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Dakin, Kissimmee Robinsons Coffee Shop 114 Broadway, Kissimmee Osceola County Courthouse 2 Courthouse Sq, Kissimmee Barnies 3236 John Young Pwy, Kissimmee Reilys Gourmet Coffee 3831 Vine St, Kissimmee Shalom Aleichem 3501 Oak Pointe Blvd, Kissimmee Books-A-Million 2605 W. Osceola Pwy (522), Kissimmee Lower East Side Deli 8548 Palm Parkway, Lake Buena Sudoku (see page 14 for solution) A meaningful letter... LAWRENCE GROSSMAN, American Jewish Committees director of publications, wrote this letter a few months ago. I found it very powerful and so I pass it on to you in part: What happened at the Unite the Right rally on Aug. 12 last year in Charlot tesville, Virginia, was both a battle in the longstanding war over Confederate memorials and, more broadly, the latest episode in the blood-soaked, centuries-old history of rac ism in America. But for baby-boomer Jews like me, the rally, its rhetoric, and the violence that day came as a thunderbolt out of the blue, delivering an addition, and very unexpected message: old-style anti-Semitism is back, alive, and well in America. I grew up in post-World War II New York (Yours Truly was pre-World War II New York) on the assumption that our country was different, that the Jew-hatred my Old World ances tors experienced couldnt take root here, that the Holocaust survivors I met came from a foreign universe that had nothing to do with me. Yes, I heard about Americans who didnt like Jews, like Henry Ford, Father Coughlin, and the German-American Bund, but they were long gone. Americans had defeated Hitler and negated all he stood for, most definitely including anti-Semitism, and even the conviction and execution of the Jewish atomic spies Julius and Ethel Rosenberg did not arouse a noticeable anti-Jewish reaction. (I watched their funeral at I.J. Morris Funeral Parlor, which was across the street from our apartment in Brooklyn when I was a kid). Whats more, Jewish quotas in universities were a thing of the past, and an internationally recognized Jewish State of Israel had joined the family of nations. But the anti-Semitism of our grandparents and great-grand parents time was making a comeback. We did take it seriously, but not that personally, since it was happening miles away, on the other side of the Atlantic were Jews were being targeted for insult, attack, and even murder in the streets of European cities, and since so many of the perpetrators were Muslims, it was hard to perceive the connection to the anti-Semitism of the past. Charlottesville, though, brought it home. American Jews have reason to worry. A new talent for the Jewish Pavilion... I read the following in the latest issue of the Jewish Pavilion news. JULIE DORSEY CAPPS has joined the Jewish Pavilion as director of marketing and publicity. Julie brings to the role more than 11 years experience in the communications field. From work as an online edi torial director at The Sports Business Journal to more recently launching a regional lifestyle magazine geared toward real estate agents, her love of clean copy that tells a good story will serve as a strength as she seeks to grow awareness in the community of the Jewish Pavilion and its important mission. When not writing or edit ing, Julie is busy raising two daughters, KATIE (age 13) and ELLIE (age 10), When life allows it, the whole crew enjoys hopping on a plane and joining her husband GIL at one of his many exciting work locations as part of his job as managing editor of The Golf Channel. (The name Dorsey caught my eye as I used to sing with the legendary Jimmy Dorsey Orchestra for some years. I dont think there is a relation, but I plan to ask.) The Jewish Academy fundraiser... The Jewish Academy of Orlando will hold a garage sale fundraiser on Sunday, March 18th. Be there from 8 a.m. to 1 p.m. to check out the sale items. (The event will be held inside The Roth Family JCC, so plan to attend even if it rains, and bring either your JCC membership card or a form of ID) All proceeds will go directly to the Jewish Academy. For further details, phone 407-647-0713 or email office@ 39ers Meet & Mingle Mondays... On Monday, March 19th in the JCC Senior Lounge, the program will be End of Life Planning by SALLY KOPKE. Refreshments will follow. (Funny... no! Not so funny! One of my sons just asked me what my wishes were when I am ready to die. IM NOT READY!!) Shout Out... Since I had my heart surgery, I have been attending cardiac rehab at Florida Hospital on Rollins Ave, Orlando. I use the valet parking by ABM Healthcare Support Services each time. The operations manager is unbelievably kind, courteous and does his job perfectly. His name is TOMMY McCRARY and hes the best! In fact, he is the one I look for each time I pull up. Thanks, Tommy, for being you! One for the road... A man stormed into Moishes Bakery and confronted Moishe. Do you know what happened to me? he demanded. I found a fly in the raisin bread I bought from you yesterday. Moishe gave a palms-up shrug and replied, Nu, so youll bring me the fly and Ill give you a raisin. (Sounds fair to me.) Lawrence Grossman Julie Dorsey Capps By Ron Kampeas WASHINGTON (JTA) The U.S. ambassador to Israel, David Friedman, de cried the phrase pro-Israel, pro-peacea motto closely associated with J Streetas blasphemous. Pro-Israel and pro-peace sounds like a completely rea sonable position, Friedman said Tuesday addressing the annual policy conference of the American Israel Public Af fairs Committee. My friends, it is not. Using that praise plainly implies that there are people who are pro-Israel and anti-peace. Friedman, formerly a lawyer for President Donald Trump, came under fire dur ing his nomination process for having attacked liberal Jews, including his claim that J Street, the liberal Jewish Middle East lobby, was worse than kapos. He apologized during his testimony, although he ig nored J Street requests for a personal apology. If you support Israel, then you must by definition sup port peace with its neighbors, Friedman said. It is no less than blasphemous to suggest that any Jew or any Christian is against peace. If a state of war persists, Friedman said, I strongly suggest that we blame some one other than Israel for this predicament. J Streets president, Jeremy Ben-Ami, said in response that commitments to peace involved taking action. Contra David Friedman, its not blasphemous to suggest that the settle ment movement and its allies in the Netanyahu and Trump governments are not committed to peace. They have spent years helping to expand and entrench the occupationundermining the two-state solution and endangering Israels future, Ben-Ami said. If Ambassador Friedman wants to defend settlements, demonize Palestinians, op pose the two state-solution and still claim to support peace, thats his right, he said. Meanwhile, the proIsrael, pro-peace movement will oppose his policies and continue to work to actually promote peace and secure Israels future. The bulk of Friedmans speech was devoted to at tacking those who use the phrase, which was notable considering how substantially Trump has moved U.S. policy to be more aligned with the policies of the government of Israeli Prime Minister Benja min Netanyahu. Friedman spoke of those changes, particularly Trumps recognition of Jerusalem as Israels capital and his deci sion to move the embassy to Jerusalem from Tel Aviv in May. Trumps actions represent a fundamental shift, a sea change, if you will, in the way America relates to its closest ally in the Middle East, Fried man said. American Jews owe Trump a debt of gratitude, he said. US Ambassador to Israel David Friedman decries J Streets motto as blasphemous Friedman otherwise noted the diversity of support for Israel among Americans, and in both major parties, Republican and Democratic. He said American support for Israel had paid divine dividends. We cant help but be convinced that Americas steadfast support for Israel has had a profound effect on its good fortune, the envoy said. David Friedman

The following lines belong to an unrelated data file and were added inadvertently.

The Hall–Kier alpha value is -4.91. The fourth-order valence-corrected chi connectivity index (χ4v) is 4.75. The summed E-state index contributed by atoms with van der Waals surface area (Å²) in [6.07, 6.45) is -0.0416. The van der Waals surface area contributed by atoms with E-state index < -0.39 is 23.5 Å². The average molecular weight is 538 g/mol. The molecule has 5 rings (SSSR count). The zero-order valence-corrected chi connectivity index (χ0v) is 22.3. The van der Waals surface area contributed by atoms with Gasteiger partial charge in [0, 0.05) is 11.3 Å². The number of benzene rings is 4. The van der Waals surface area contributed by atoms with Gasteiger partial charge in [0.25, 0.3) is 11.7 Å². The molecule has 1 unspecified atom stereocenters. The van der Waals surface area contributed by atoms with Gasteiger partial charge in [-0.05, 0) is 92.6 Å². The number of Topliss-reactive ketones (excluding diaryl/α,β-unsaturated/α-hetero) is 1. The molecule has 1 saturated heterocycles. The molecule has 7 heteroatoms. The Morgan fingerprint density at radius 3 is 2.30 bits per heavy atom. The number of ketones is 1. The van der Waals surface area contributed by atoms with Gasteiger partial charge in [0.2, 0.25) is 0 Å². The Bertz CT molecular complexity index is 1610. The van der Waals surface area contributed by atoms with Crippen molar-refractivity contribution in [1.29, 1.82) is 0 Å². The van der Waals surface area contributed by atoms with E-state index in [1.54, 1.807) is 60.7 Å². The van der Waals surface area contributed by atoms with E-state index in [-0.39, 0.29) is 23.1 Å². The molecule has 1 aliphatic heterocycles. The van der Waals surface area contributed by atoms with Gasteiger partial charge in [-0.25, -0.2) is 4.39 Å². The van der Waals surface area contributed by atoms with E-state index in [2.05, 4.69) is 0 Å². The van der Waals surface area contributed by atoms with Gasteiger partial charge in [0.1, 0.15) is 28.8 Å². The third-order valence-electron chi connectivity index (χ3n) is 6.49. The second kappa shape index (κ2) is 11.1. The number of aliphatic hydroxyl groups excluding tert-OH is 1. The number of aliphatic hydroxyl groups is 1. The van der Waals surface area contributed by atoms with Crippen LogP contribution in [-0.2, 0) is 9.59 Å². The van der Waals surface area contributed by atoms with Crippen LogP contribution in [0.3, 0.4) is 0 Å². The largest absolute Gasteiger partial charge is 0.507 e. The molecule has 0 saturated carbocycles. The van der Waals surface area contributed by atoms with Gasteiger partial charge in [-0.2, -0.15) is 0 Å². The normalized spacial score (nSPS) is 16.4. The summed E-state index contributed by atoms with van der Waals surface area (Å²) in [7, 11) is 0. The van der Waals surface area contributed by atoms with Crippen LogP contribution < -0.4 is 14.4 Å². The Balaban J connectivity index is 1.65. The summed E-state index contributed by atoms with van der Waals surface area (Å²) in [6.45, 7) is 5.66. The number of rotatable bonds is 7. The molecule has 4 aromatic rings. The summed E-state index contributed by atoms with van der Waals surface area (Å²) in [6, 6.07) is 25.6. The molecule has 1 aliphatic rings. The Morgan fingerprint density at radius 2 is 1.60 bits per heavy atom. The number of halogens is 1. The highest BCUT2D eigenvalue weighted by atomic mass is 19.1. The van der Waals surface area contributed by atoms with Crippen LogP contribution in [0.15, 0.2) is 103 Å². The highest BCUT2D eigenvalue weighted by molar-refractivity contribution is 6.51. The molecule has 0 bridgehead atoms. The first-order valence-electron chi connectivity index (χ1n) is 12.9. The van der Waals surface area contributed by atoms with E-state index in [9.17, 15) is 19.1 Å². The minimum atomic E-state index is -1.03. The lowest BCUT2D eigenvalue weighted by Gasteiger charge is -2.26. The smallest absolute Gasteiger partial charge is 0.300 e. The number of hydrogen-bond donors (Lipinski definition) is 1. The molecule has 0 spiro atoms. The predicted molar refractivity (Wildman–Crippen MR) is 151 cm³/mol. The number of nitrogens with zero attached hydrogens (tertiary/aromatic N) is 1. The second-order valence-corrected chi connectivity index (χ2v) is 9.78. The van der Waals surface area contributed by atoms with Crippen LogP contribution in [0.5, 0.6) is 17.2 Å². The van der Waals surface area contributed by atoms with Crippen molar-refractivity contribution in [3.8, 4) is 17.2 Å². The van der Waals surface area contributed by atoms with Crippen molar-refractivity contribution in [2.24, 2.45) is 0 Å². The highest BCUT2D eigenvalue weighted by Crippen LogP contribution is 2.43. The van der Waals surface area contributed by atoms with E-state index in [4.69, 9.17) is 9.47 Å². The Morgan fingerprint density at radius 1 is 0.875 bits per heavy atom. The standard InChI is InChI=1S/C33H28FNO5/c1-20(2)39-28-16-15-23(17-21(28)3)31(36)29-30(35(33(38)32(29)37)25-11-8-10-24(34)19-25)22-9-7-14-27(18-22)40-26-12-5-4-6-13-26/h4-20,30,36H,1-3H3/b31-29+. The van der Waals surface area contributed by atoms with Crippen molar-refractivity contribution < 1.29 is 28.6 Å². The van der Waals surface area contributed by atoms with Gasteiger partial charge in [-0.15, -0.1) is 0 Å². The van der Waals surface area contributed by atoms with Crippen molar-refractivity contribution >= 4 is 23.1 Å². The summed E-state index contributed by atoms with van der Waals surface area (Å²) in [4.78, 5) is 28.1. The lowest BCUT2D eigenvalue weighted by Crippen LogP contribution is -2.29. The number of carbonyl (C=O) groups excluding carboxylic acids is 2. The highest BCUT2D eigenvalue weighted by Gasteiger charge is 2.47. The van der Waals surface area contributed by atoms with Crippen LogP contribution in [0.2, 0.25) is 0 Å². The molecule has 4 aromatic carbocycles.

PAGE 10A HERITAGE FLORIDA JEWISH NEWS, MARCH 16, 2018 Aimee Rubensteen/JWFNY At front, from left: Philanthropist Barbara Dobkin; Deborah Meyer, the founder and CEO of Moving Traditions; Rabbi Joanna Samuels, executive of the Manny Cantor Center; and Rabbi Mira Beth Wasserman, director of Center for Jewish Ethics at the Reconstructionist Rabbinical College speaking at a town hall meeting in New York on sexual harassment in the Jewish community, Jan. 25, 2018. By Debra Nussbaum Cohen NEW YORK (JTA)She was young, Jewish and the founder of a nonprofit orga nization that aids deprived children in Southeast Asia. He was a potential funder more than twice her age, promising donations and introductions to influential people. He dangled a lot of car rots, she said in retrospect. But the fundraiser, who spoke on condition she not be named for fear of jeopardiz ing future professional pros pects, received no donations from the man who promised so much. Instead he stroked her thigh, propositioned her, belittled her and at their first and only meeting gave her gifts, like a bracelet, more appropriate for a mistress. More than two years later he continues to leave suitor-like messages from ever-chang ing phone numbers. They had initially con nected through a Jewish group that matches donors and causes. When the founder reported the incident to a leader there, it was brushed off, she said. Today she has had many more experiences like that working in the Jew ish nonprofit world and frequently declines private meetings with male potential fundersleaving money on the table, she told JTA. She said it has significantly diminished the number of children her organization can help. Similar experiences at a prominent Israel-related nonprofit left her disillu sioned with the way sexual harassment is handled, and recently she decided to step back from working in the Jewish nonprofit world al together. From in-person town hallstyle gatherings to online tes timonials, female fundraisers working in the Jewish world are sharing similar stories of harassment. A closed Face book group urging women to share their experiences is called #GamAni, the Hebrew translation of #MeToo. It currently has 590 members. To be sure, the issue is not limited to the Jewish or nonprofit spheresthe #MeToo moment started in October with Harvey Wein steins outing as an alleged serial sexual harasser and abuser in Hollywood, which quickly led to a cascade of allegations against men in the media, politics and other for-profit and nonprofit orga nizations. In many cases they resulted in the resignation or firing of the men. The issue affects women at every level in every industry, experts say, but especially those who are vulnerable because they are seeking career help, as in Hol lywood; access, as in political lobbying; and donations, as in the nonprofit community. Several people interviewed noted that unlike the Hol lywood and media scandals, the accusers in the nonprofit world have neither the fame nor the professional security to put their names forward. Firm numbers about the prevalence of sexual harass ment in nonprofit organiza tions do not yet exist, said Stacy Palmer, editor of the Chronicle of Philanthropy, which has commissioned a poll on the issue. Results are expected next month. So there is no way to know how the Jewish community com pares to other faith-based or ethnic philanthropies. But in the nonprofit field, there are a lot of women in fundraising compared with men, Palmer told JTA. Studies suggest as many of 75 percent of fundraisers are women, though at the top levels many men hold the top jobs. Among rank-and-file fundraisers its a very female job, she said. There is also a key differ ence between nonprofit and other fields: At the end of the day, in the nonprofit world, donors hold nearly all the power. Most big-money do nors are male. So are most CEOs. Women constitute less than 17 percent of chief executives in the Jewish nonprofit world, according to the Forward. Those are reasons cited by women who say they will discuss their allegations privately but are not willing to go public with the name of the perpetrator or even their own names. The risks both personal and professional are too great, they say, even if they currently hold a senior position. Earlier this month, The Jewish Week of New York reported on a list in circula tion naming men involved in Jewish communal life ac cused over the years of sexual harassment or abuse. Similar to the Shitty Media Men list that also gathered anony mous allegations, the Jewish list, which was seen by dozens of men and women who spoke with JTA, was briefly public but quickly disappeared from public view. None of those interviewed say they know who created it. Elana Sztokman, author of three books relating to gen der dynamics and a student at the Reform movements rab binical school in Jerusalem, wrote on her blog of a male colleague who demanded that she protect a man on the secret list who had been accused by multiple women of being abusive. Sztokman For women in Jewish fundraising, harassment is an occupational hazard wrote that the colleague, a rabbi who holds a position of power in the Jewish world, asked if she could use her connections to quash the list and protect the other highly visible man, one who is frequently invited to keynote conferences and colloquia. Sztokman, who said she did not create the list but shared it at one point, declined. Does he understand how women who make accusa tions are cast as mentally unstable, as problematic, as not-team players, as angry, as having a chip on their shoul der, as having an agenda, as unemployable? she wrote of the man who pressured her. He was so willing and eager to take all this time to help his friend keep his reputa tion. But when did he or anyone like him ever do that for women who experienced sexual abuse? Never. Rather than out accused sexual abusers, a growing number of female profes sional leaders and funders are taking a different tack: directing time and money to changing organizational culture. A preliminary group of 30 funders, organization heads and abuse experts met in Washington, D.C., on Jan. 29. Lisa Eisen, vice president of the Charles and Lynn Schusterman Family Foundation, organized the group. More people are now being invited into the effort, Eisen told JTA, and working groups are being formed. Theres a great deal of interest in the funding com munity and Jewish commu nity to make change, Eisen said. We want to develop a communal pledge together with standards, a clearing house of resources, a focus on policies, procedures and training, awareness efforts, and reporting and investiga tion mechanisms. There will also be money for organizations to tap for work on sexual harassment and abuse. Short-, mediumand long-term change needs to happen, Eisen said. Our aim is to put a fund or funds together. Money is already being poured into other somewhat scattershot efforts: Webinars and in-person seminars are being run by groups ranging from the Jewish Orthodox Feminist Alliance to the Reform movements Womens Rabbinic Network. Training about handling and preventing sexual harass ment is being held at some local Jewish federations and through Hillel International, among others. Naomi Eisenberger, found ing executive director of The Good People Fund, which funnels grant money to small, grassroots nonprofits, orga nized a training for the heads of smalland medium-sized Jewish nonprofits in New York. Fran Sepler, an expert on workplace harassment who developed programs used by the U.S. Equal Em ployment Opportunity Com mission, runs the training. She gave a workshop to lead ers of a dozen Jewish groups in December. Registration has opened for a second, larger group for a workshop starting in late April. Though the $1,000 cost per organization is no small expense for small organiza tions, coordinators say there is still more demand than they can meet. Eisenberger became aware of the prevalence of sexual harassment even before the Weinstein scandal broke: A young woman whose orga nization gets money through the Good People Fund had turned to her for advice about how she could respond to the sexual harassment she had faced. When Eisenberger approached larger, moreestablished Jewish organiza tions to see how they dealt with it, I met a brick wall, she said. She circulated a survey in late 2016 to see how much of an issue it was. She hoped for 100 responses. When 180 quickly arrived, she realized it was a bigger issue than she had realized. One group is working to address the issue solely on the donor side of the equation: the Jewish Funders Network. JFN has some 1,800 grant-making members. JFN has been aware of the power disparity between funders and grantees for some time, and the abuses that too often arise from the donors sense of entitlement, president and CEO Andres Spokoiny said in an interview. But discussion within JFNs board of directors ramped up when #MeToo began. Funders dont have a code of ethics. It doesnt exist, Spoikony told JTA. JFN un derstands situations of abuse, harassment and even assault within the context of power imbalances between funders and grantees. In addition to holding sev eral member webinars, JFN recently added a chapter to its ethics guidelines on sexual harassment and abuse. And for the first time, JFN included language specific to the issue in a note to members before its annual conference, which will be held March 11-15 in Tel Aviv. We did it because we felt funders were not being sensi tive to the power imbalance between them and those who seek their donations, Spoikony told JTA. While there is no way to know if these guidelines will bring about change, women are demonstrating a growing demand for space to air griev ances and see that change happens. At a Jan. 25 town hall orga nized by the Jewish Womens Foundation of New York, guest readers shared dozens of experiences submitted by women working in the Jew ish community. Some 275 people filled the meeting room and more were on a waiting list, said Jamie Allen Black, the foundations executive director. My supervisor expressed empathy, helped intervene and supported me through addressing issues with peers, but any instances with donors was shrugged off or defended, read one testimony. As an intern, I told my boss what had occurred and she laughed and said, Well, he gave $25,000 today, so you must have done something right, read another According to a third: One donor flat out told me dona tions were contingent on dating him. How Rhonda Abrams dealt with being sexually harassed has been the exception. Immediately after a donor made sexual advances, the 27-year-old director of the Hillel in Portland, Oregon, reported the incident to the chair of her board and to Hillel International. Reaction came fast and strong. Her Hillel chapter board sent the donor, a man prominent in Portlands small Jewish community, a strongly worded letter saying his money was no longer wanted and warning him to stay away from Abrams. The CEO of Hillel International, Eric Fingerhut, immediately called her. Within days the head of Hillels human resources department had flown in so they could both meet with leaders of Portlands Jewish federation. The federation quickly gathered leaders of local Jewish groups to think about ways to address sexual harassment, and assigned three staffers to develop poli cies and protocols. A week after she was ha rassed, Abrams published a powerful essay in JTA about her experience. Abrams coming forward also accelerated work on sexual harassment policies at Hillel International, said Mimi Kravetz, its chief talent officer. Hillel has a network of 180 chapters serving 550 North American college campuses. The organization updated its employee handbook and distributed it to Hillels 1,200 staff members worldwide many are recent college graduates. It also sent out information on how staffers should protect themselves and others from sexual harass ment, and how to report it. The organization ran an on line town hall in which staffers shared their experiences, and by next month will have run three training sessions. Abrams said she received individual phone calls and emails from every single senior woman working at Hillel International offering support and praise for the way I handled it. Locally and beyond, the community has been so sup portive, she said. I want people to know how positive the reaction has been, and that you dont have to keep silent. If I can publicly say what happened to me and not be afraid, my hope is that other women will do the same. Not everyone is confident that there will be a notable change in how sexual harass ment and abuse are handled by Jewish nonprofits, no matter how many trainings and pro grams are run for fundraisers and donors. At the end of the day or ganizations want the money from donors, and staff people are obviously less important than the money, said Rachel Canar, an American-born, Tel Aviv-based development consultant who in the past worked for a wide range of liberal Jewish groups. In the ecology of the Jewish community, fundraisers are more expendable than do nors, she said in an interview. No matter how much effort goes into addressing sexual harassment and abuse, I cant picture that changing. 205 North Street Longwood, FL 32750 Bring in this ad and receive 18% DiscountInvitations & AnnouncementsBrochures & Booklets Forms & Letterheads Business Cards C ustom Pri nting Direct Mail Services Envelopes 407-767-7110